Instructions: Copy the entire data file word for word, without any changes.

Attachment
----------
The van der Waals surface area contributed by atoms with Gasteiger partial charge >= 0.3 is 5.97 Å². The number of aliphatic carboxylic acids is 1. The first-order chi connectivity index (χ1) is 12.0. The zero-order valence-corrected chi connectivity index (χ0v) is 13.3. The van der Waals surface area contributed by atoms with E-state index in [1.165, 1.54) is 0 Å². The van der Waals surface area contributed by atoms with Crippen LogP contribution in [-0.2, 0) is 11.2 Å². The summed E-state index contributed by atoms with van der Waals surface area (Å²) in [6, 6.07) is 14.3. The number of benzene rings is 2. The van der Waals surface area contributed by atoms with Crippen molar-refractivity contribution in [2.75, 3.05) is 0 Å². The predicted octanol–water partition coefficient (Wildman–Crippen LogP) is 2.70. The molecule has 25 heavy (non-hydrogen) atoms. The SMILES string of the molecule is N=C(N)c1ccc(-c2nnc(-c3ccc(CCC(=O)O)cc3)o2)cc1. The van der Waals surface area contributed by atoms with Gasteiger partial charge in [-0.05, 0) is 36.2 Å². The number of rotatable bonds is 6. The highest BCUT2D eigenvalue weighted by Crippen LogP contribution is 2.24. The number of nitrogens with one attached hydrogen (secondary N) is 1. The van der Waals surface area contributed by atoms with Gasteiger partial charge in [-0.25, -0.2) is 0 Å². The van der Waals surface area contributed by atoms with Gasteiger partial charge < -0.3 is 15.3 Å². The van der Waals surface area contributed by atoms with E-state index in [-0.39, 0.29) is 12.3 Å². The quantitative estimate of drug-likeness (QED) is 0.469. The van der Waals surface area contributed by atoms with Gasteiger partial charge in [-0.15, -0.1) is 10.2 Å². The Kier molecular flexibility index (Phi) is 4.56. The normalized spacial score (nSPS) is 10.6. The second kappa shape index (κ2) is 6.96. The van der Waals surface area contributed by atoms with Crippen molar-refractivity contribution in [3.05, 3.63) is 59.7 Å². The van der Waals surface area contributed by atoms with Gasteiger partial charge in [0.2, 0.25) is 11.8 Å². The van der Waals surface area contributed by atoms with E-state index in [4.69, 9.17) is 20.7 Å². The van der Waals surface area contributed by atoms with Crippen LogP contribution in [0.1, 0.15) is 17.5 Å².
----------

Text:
The van der Waals surface area contributed by atoms with Gasteiger partial charge >= 0.3 is 5.97 Å². The number of aliphatic carboxylic acids is 1. The first-order chi connectivity index (χ1) is 12.0. The zero-order valence-corrected chi connectivity index (χ0v) is 13.3. The van der Waals surface area contributed by atoms with E-state index in [1.165, 1.54) is 0 Å². The van der Waals surface area contributed by atoms with Crippen LogP contribution in [-0.2, 0) is 11.2 Å². The summed E-state index contributed by atoms with van der Waals surface area (Å²) in [6, 6.07) is 14.3. The number of benzene rings is 2. The van der Waals surface area contributed by atoms with Crippen molar-refractivity contribution in [2.75, 3.05) is 0 Å². The predicted octanol–water partition coefficient (Wildman–Crippen LogP) is 2.70. The molecule has 25 heavy (non-hydrogen) atoms. The SMILES string of the molecule is N=C(N)c1ccc(-c2nnc(-c3ccc(CCC(=O)O)cc3)o2)cc1. The van der Waals surface area contributed by atoms with Gasteiger partial charge in [-0.05, 0) is 36.2 Å². The number of rotatable bonds is 6. The highest BCUT2D eigenvalue weighted by Crippen LogP contribution is 2.24. The number of nitrogens with one attached hydrogen (secondary N) is 1. The van der Waals surface area contributed by atoms with Gasteiger partial charge in [-0.25, -0.2) is 0 Å². The van der Waals surface area contributed by atoms with Gasteiger partial charge < -0.3 is 15.3 Å². The van der Waals surface area contributed by atoms with E-state index in [-0.39, 0.29) is 12.3 Å². The quantitative estimate of drug-likeness (QED) is 0.469. The van der Waals surface area contributed by atoms with Gasteiger partial charge in [-0.15, -0.1) is 10.2 Å². The Kier molecular flexibility index (Phi) is 4.56. The normalized spacial score (nSPS) is 10.6. The second kappa shape index (κ2) is 6.96. The van der Waals surface area contributed by atoms with Crippen molar-refractivity contribution in [3.05, 3.63) is 59.7 Å². The van der Waals surface area contributed by atoms with Gasteiger partial charge in [0.2, 0.25) is 11.8 Å². The van der Waals surface area contributed by atoms with E-state index in [4.69, 9.17) is 20.7 Å². The van der Waals surface area contributed by atoms with Crippen LogP contribution in [0.1, 0.15) is 17.5 Å².